Sunday, August 15, 2010

Acceptance

I sometimes think a lot of the "moving forward" part of our lives depends quite a bit on acceptance. Acceptance of what is, acceptance of what isn't (and how very much there isn't!), acceptance of our limitations, acceptance of the uncertain future. I'd like to think that a lot of my feeling slowly better over the last, gosh 8 months is it (?!), has to do with my acceptance of my current state. Yes, I'm sick. Yes, I have to admit temporary (hopefully) defeat and rest. But it's all so unnatural and counter-intuitive! Our natural resilience and urge to fight back prevents us from doing so. I mean, who really wants to admit defeat? It's like laying down in the middle of a busy street and deciding that whatever happens happens. It's relinquishing control over our lives to the forces that be. But it's the only thing that ever helps in the long run I think. Admitting to ourselves that no matter what we do, we can't do it all, and in the end it only makes things worse. So I've accepted that, and I'm ok with it. I've mourned the loss of the "now"; it's a worthy sacrifice for good health.  And I think now I'm working on accepting that the future I imagined for myself before I got sick might never come to be either, which will be (yes, yes, it will, I have to remind myself) OK too. It can be just as fulfilling, just in a different way. So, I'm mourning that now and coming to accept it (I've even be able to voice my concerns about it out loud to a few people; quite a step forward I think since I couldn't before without become too overcome with emotion). But it will all be OK, one way or another! I truly believe that (really, what other choice do I have?). Anyway, just some thoughts rolling around in my head. Hopefully all this acceptance of the future and whatnot will help the improvement process as well somehow.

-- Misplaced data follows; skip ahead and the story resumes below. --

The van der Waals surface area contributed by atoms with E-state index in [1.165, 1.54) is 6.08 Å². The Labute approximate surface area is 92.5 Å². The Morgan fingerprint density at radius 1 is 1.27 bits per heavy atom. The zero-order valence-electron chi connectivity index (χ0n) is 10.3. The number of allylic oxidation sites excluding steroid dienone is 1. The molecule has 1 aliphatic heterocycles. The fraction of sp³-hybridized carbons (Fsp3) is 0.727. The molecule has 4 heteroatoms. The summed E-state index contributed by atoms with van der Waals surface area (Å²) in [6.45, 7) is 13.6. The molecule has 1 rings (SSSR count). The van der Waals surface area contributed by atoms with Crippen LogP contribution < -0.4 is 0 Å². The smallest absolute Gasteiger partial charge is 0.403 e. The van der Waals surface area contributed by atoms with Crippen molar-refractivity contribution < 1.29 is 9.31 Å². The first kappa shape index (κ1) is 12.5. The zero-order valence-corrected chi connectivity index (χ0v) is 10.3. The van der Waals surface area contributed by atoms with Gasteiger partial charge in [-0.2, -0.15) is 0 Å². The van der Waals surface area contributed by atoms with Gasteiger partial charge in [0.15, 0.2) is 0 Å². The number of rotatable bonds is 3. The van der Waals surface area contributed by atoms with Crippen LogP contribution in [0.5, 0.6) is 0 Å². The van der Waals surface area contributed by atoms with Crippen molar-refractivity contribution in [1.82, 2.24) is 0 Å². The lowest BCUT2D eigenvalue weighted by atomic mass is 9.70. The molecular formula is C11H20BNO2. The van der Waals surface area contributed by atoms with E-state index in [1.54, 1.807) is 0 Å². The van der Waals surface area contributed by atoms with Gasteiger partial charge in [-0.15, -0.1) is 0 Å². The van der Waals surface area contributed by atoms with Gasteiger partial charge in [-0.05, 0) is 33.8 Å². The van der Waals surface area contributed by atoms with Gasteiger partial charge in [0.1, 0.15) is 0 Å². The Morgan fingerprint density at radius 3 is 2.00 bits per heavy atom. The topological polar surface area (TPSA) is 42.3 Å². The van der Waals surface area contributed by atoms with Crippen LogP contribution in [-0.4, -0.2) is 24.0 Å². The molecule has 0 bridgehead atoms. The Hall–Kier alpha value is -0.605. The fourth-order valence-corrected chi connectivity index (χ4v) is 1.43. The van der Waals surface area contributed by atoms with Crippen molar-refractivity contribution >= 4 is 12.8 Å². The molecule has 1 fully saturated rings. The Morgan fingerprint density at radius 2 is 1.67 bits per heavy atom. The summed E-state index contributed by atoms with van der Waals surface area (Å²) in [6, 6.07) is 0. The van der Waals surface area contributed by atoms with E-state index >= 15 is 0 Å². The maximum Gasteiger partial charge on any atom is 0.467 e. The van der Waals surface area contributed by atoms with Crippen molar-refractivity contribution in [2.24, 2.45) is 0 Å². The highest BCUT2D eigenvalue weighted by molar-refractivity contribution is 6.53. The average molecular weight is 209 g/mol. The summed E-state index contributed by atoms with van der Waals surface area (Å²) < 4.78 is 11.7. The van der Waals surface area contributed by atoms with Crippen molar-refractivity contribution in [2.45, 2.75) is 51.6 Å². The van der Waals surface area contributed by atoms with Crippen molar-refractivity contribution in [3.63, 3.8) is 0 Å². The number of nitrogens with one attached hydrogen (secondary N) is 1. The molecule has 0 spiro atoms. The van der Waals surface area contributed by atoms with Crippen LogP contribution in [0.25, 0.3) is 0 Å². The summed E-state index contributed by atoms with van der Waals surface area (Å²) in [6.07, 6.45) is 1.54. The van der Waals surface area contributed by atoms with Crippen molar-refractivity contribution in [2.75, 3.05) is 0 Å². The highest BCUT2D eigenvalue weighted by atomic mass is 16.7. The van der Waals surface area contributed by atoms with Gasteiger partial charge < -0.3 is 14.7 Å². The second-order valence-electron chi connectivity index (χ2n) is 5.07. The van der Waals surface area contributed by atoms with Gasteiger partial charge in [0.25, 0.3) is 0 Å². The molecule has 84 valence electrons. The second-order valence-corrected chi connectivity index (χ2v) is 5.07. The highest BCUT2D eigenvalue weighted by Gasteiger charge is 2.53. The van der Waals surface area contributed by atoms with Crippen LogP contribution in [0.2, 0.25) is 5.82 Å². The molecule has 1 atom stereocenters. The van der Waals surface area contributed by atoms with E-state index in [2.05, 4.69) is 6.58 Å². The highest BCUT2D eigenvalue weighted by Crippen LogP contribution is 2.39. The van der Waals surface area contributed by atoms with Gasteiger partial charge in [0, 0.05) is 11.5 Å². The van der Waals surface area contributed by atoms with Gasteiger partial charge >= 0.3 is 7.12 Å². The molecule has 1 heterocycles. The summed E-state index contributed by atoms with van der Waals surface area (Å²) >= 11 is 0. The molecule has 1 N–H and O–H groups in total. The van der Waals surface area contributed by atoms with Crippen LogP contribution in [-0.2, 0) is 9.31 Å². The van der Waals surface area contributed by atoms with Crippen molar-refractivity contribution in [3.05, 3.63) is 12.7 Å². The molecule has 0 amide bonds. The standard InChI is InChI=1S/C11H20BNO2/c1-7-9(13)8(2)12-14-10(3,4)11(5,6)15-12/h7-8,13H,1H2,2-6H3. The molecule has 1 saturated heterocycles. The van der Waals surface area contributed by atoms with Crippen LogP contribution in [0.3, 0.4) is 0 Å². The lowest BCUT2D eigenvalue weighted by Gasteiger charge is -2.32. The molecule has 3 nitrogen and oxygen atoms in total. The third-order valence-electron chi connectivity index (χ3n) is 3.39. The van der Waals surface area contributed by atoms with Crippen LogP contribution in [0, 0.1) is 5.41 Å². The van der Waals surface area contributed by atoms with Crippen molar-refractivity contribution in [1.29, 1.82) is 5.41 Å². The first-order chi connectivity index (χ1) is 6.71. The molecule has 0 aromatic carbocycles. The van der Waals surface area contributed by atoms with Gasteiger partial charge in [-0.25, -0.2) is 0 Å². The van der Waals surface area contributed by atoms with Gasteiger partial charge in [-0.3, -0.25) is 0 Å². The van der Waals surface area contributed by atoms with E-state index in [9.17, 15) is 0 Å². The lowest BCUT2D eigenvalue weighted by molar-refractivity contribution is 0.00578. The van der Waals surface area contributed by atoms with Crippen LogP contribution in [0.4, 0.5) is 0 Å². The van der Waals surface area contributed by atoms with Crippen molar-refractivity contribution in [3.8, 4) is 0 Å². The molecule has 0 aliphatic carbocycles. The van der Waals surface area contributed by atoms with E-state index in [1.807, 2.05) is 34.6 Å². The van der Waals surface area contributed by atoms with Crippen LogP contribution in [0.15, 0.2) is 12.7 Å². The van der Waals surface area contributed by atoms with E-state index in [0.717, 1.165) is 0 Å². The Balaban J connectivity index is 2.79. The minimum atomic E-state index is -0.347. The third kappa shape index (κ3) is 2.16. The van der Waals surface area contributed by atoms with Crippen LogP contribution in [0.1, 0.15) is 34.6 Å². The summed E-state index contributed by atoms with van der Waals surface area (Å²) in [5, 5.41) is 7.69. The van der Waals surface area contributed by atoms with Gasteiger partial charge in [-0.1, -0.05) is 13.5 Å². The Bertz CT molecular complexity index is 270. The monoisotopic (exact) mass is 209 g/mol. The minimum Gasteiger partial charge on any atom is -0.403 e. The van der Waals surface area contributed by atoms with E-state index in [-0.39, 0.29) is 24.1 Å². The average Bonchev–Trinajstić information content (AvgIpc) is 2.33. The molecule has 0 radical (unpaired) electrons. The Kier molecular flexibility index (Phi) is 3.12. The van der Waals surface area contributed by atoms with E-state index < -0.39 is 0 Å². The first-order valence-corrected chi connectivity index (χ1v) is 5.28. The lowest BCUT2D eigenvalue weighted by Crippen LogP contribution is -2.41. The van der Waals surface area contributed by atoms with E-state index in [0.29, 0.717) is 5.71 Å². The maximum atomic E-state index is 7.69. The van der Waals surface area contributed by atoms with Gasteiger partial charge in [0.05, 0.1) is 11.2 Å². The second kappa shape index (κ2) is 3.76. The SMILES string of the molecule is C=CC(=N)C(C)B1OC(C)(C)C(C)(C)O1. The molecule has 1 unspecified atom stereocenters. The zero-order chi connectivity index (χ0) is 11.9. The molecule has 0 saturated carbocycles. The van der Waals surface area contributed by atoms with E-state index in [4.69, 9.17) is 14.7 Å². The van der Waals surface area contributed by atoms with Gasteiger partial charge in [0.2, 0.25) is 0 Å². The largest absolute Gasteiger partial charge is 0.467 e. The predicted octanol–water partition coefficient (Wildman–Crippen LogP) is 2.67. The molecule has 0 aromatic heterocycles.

I also think, maybe, just maybe, that I've reached a point where my tiredness from the low level of activity I do is due to more of muscle deconditioning than pure CFS alone. So I think it's time to bump up my level of physical activity before I become too lumpy. I think I might pull out some very very light weights I have. Maybe...I might wait a few weeks to really feel out the situation.

Also! I went to a concert last night! Blues legends BB King and Buddy Guy. First concert I went to in a loooong time. Tiring, but quite wonderful. It felt good to be out amongst people, listening to amazing music. Really, it felt good to be alive, and I haven't felt that so deeply in a long while. I'll admit it, I got a bit teary eyed. :)

7 comments:

Jo said...

Awesome post! Renee, over at Renee's Reflections http://lymeliving.blogspot.com/, has talked about the difference between acceptance and resignation. I think this is what you have discovered. In mourning the loss of the 'now' you expected you are gaining a new 'now' which can be as rich and exciting as you allow it to be.